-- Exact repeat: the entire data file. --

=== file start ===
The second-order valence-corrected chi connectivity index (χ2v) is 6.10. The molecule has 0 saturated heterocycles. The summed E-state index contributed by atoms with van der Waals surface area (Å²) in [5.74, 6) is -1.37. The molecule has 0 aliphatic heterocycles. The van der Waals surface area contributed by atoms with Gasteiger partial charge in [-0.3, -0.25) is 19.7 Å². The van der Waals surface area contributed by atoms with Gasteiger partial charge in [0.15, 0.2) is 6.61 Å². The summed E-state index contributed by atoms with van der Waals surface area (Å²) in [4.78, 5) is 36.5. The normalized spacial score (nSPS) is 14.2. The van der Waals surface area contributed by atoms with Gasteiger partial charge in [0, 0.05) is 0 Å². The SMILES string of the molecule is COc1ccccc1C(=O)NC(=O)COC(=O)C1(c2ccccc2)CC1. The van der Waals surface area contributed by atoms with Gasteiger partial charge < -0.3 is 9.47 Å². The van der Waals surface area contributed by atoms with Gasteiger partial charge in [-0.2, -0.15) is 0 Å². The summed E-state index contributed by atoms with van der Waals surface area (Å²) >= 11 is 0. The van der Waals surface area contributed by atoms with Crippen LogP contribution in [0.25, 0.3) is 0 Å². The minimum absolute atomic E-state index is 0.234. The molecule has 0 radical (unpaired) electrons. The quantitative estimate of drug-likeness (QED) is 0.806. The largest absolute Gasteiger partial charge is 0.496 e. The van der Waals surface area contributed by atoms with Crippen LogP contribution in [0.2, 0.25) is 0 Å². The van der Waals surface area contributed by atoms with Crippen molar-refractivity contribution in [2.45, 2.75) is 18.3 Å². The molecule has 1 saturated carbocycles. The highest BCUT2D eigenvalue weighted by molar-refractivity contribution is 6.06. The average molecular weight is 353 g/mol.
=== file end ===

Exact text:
The second-order valence-corrected chi connectivity index (χ2v) is 6.10. The molecule has 0 saturated heterocycles. The summed E-state index contributed by atoms with van der Waals surface area (Å²) in [5.74, 6) is -1.37. The molecule has 0 aliphatic heterocycles. The van der Waals surface area contributed by atoms with Gasteiger partial charge in [-0.3, -0.25) is 19.7 Å². The van der Waals surface area contributed by atoms with Gasteiger partial charge in [0.15, 0.2) is 6.61 Å². The summed E-state index contributed by atoms with van der Waals surface area (Å²) in [4.78, 5) is 36.5. The normalized spacial score (nSPS) is 14.2. The van der Waals surface area contributed by atoms with Gasteiger partial charge in [0, 0.05) is 0 Å². The SMILES string of the molecule is COc1ccccc1C(=O)NC(=O)COC(=O)C1(c2ccccc2)CC1. The van der Waals surface area contributed by atoms with Gasteiger partial charge < -0.3 is 9.47 Å². The van der Waals surface area contributed by atoms with Gasteiger partial charge in [-0.2, -0.15) is 0 Å². The summed E-state index contributed by atoms with van der Waals surface area (Å²) >= 11 is 0. The van der Waals surface area contributed by atoms with Crippen LogP contribution in [0.25, 0.3) is 0 Å². The minimum absolute atomic E-state index is 0.234. The molecule has 0 radical (unpaired) electrons. The quantitative estimate of drug-likeness (QED) is 0.806. The largest absolute Gasteiger partial charge is 0.496 e. The van der Waals surface area contributed by atoms with Crippen LogP contribution in [0.2, 0.25) is 0 Å². The van der Waals surface area contributed by atoms with Crippen molar-refractivity contribution in [2.45, 2.75) is 18.3 Å². The molecule has 1 saturated carbocycles. The highest BCUT2D eigenvalue weighted by molar-refractivity contribution is 6.06. The average molecular weight is 353 g/mol.